Republicans lead Georgia bid to take Atlanta airport from city
The Republican-led Georgia Legislature wants to take control of the world’s busiest airport, a move that’s drawing stiff opposition from its owner, the city of Atlanta.
Senate Bill 131, the Georgia Major Airport Authority Act, would create the Georgia Major Airport Authority and allow a state-appointed panel to take over control of Hartsfield-Jackson Atlanta International Airport.
A recent amendment to SB 131 says if a “joint governance plan” is entered into by the city and the General Assembly, the act would be repealed on July 1, 2020. If the city doesn’t agree, the act would go into effect.
The bill, sponsored by Sen. Burt Jones, R-Jackson, is sailing through the legislative process. The Senate voted 34-22 to pass the measure on March 7. The House held its second of three readings on Monday.
Atlanta Mayor Keisha Lance Bottoms and the City Council strongly oppose the hostile takeover. They reached office in nonpartisan elections, but the city is a bastion for Democrats. In November, Fulton County, of which Atlanta is the seat, voted by more than 72% for Democratic gubernatorial candidate Stacy Abrams.
Bottoms, who assumed office Jan. 2, 2018, said the bid to take over the airport is an “unnecessary and irresponsible affront” to the city that doesn’t bode well for what has been a productive and cooperative relationship with the legislature.
“State senators that usually champion small government and local control have made a sweeping power grab to take what they did not build,” Bottoms said in a statement. “There is no economic rationale for this theft. The city is prepared to explore all legal options to prevent the Senate majority’s attempted act of larceny.”
Gov. Brian Kemp, a Republican who narrowly won office last fall over Abrams, would not indicate what his position is on the bill.
“Our office does not comment on pending legislation before the General Assembly,” Kemp spokesman Cody Hall told The Bond Buyer.
The takeover would require the state, under the bond ordinance, to deal with the airport’s $2.75 billion in outstanding debt, and potentially pay Atlanta for some or all of the airport’s assets, currently valued at $6.25 billion, according to Federal Aviation Rules.
The airport's general revenue bonds are rated AA-minus by Fitch Ratings and S&P Global Ratings, and Aa3 by Moody's Investors Service. Analysts have lauded managers for the airport’s strong finances and its low cost per passenger.
The city of Atlanta has owned the airport for more than a century, and developed it into a powerhouse as a top economic engine for Georgia. It’s been the named the world’s busiest airport by the Airports Council International over the last 21 years, credited by ACI with handling more than 107 million passengers in 2018.
SB 131 targets the Atlanta airport by definition because it defines a major airport as “any airport or landing field that is located in this state and used for public commercial aviation which conducts more than 400,000 takeoffs and landings in any calendar year.”
Atlanta International is the only one that qualifies. It averages about 2,700 takeoffs and landings daily.
“This is the Ferrari of airports,” Hartsfield-Jackson General Manager John Selden told the Senate Transportation Committee on Feb. 26.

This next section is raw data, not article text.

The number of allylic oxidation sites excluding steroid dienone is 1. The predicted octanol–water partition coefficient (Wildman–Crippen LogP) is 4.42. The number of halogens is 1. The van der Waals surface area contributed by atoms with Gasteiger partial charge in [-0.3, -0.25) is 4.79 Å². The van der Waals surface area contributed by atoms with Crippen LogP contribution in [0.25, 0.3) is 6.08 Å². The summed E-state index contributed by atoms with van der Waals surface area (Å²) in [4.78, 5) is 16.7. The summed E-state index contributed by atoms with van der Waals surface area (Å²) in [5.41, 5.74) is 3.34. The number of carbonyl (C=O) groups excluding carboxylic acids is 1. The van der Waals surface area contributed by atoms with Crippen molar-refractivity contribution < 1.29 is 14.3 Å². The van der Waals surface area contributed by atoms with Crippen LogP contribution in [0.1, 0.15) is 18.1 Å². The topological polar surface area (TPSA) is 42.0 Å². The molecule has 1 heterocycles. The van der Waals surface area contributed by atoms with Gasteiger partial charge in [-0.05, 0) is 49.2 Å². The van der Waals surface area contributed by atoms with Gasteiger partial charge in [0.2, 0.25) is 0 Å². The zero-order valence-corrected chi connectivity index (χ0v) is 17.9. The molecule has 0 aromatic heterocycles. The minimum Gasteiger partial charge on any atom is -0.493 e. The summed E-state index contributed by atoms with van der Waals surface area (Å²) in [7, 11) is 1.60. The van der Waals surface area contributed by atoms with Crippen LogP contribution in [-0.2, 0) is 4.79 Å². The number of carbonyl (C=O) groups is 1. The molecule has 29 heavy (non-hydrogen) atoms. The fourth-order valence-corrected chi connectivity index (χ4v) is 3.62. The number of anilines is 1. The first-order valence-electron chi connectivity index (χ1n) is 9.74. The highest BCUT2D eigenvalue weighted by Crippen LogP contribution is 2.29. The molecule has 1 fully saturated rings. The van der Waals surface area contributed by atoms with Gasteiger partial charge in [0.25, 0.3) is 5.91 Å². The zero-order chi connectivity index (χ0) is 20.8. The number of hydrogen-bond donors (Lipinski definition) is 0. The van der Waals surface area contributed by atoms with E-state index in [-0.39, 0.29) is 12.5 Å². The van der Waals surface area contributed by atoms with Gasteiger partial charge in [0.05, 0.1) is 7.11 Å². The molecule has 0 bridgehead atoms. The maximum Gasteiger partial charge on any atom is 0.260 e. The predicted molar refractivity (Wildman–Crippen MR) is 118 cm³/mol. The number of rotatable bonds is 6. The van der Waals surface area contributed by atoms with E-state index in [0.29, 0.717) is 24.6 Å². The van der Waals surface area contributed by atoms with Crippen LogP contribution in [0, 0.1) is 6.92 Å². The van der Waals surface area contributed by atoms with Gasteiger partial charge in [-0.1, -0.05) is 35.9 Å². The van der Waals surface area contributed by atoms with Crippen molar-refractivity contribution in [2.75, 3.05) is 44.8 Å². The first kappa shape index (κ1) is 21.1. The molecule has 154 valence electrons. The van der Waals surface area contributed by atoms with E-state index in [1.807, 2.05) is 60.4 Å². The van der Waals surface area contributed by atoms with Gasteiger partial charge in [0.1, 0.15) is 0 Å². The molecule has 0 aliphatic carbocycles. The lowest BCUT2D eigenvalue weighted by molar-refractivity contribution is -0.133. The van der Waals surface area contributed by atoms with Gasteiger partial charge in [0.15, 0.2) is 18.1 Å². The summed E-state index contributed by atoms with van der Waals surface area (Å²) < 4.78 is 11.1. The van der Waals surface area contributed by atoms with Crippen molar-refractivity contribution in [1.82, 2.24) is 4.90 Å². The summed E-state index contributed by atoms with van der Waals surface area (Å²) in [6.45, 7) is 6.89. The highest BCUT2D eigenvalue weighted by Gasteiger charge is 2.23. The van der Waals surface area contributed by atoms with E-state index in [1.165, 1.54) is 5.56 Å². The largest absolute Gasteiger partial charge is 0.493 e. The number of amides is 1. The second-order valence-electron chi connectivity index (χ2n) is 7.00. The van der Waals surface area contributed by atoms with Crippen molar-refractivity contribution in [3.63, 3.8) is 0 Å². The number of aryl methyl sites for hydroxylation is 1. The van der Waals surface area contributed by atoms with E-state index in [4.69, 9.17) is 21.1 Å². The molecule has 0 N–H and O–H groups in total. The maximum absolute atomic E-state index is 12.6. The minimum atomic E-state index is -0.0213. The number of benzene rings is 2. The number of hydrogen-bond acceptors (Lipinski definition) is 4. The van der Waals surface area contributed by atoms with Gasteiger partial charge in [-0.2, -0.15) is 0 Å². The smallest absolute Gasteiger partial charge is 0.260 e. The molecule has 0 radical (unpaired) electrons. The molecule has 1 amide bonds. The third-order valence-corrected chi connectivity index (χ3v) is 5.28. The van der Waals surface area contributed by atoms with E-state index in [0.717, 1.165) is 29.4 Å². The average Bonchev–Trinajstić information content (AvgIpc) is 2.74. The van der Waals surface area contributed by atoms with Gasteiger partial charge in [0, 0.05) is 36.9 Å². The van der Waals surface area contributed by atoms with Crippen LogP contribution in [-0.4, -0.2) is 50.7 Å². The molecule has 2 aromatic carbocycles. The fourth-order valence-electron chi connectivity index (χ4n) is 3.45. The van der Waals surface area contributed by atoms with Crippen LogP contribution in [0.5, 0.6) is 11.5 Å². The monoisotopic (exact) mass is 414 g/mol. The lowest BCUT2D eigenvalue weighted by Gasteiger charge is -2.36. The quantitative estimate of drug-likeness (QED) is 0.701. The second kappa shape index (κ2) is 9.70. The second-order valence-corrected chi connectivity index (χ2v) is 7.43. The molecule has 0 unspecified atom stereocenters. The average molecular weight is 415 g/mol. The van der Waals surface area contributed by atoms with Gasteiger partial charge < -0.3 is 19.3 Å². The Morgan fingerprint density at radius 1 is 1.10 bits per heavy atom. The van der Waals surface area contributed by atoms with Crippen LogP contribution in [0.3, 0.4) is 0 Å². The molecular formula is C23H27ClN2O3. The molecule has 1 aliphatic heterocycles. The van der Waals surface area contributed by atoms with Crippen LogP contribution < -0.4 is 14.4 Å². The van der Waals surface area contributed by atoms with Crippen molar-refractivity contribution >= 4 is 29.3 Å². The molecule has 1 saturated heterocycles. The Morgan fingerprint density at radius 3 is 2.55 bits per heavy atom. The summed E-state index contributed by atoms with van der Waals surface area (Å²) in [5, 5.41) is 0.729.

Selden, who was appointed general manager in September 2018, said the bill has caused concern among the airport’s staff.
“It also creates disturbances in our business environment because of uncertainty,” said Selden, who was deputy general manager at John F. Kennedy International Airport in New York before moving to Atlanta. “We don’t know what the future holds. We don’t who will be running the airport. We don’t know what the goal of the [state] panel will be.”
Selden said Atlanta has built an “incredible airport that is just a jewel of the state of Georgia” piece by piece over 100 years. Its cost per enplaned passenger is $4.80, he said, comparing that with Denver’s CPE which is about $12.
Jones said he sponsored the legislation because of a “steady flow” of news articles and investigations of former mayoral administrations and activities at City Hall. Atlanta has a strong mayor form of government, where the mayor has the power to hire and fire, and appoint agency heads such as the airport’s general manager.
A Senate study committee he chaired last year examined numerous issues with the airport, and determined there was sufficient areas of concern particularly around the airport’s vendor and procurement processes.
“Since the early 1980s, Atlanta’s airport has repeatedly been the epicenter of indictments, bribery convictions, and allegations of unfair contracting and bidding. These incidents have fueled a perception surrounding the airport of unlawful and unethical behavior supported by political corruption,” the committee report said, after hearing witnesses describe contract bidding irregularities and negative experiences because certain bidders had advantages due to their political connections.
In a 13-page final report, the committee found that despite Hartsfield-Jackson’s large industry and economic success, “the airport and its management have been consistently plagued by corruption and mismanagement.” The committee recommended that the Legislature create an authority management structure run by state officials.
Since taking office, Bottoms and the City Council have implemented a number of structural changes at City Hall, including an overhaul of procurement procedures and the hiring of a new chief procurement officer, retired Lt. Col. David L. Wilson whose duties included managing $1.2 billion in commodity, service and construction contracts for the Air Force.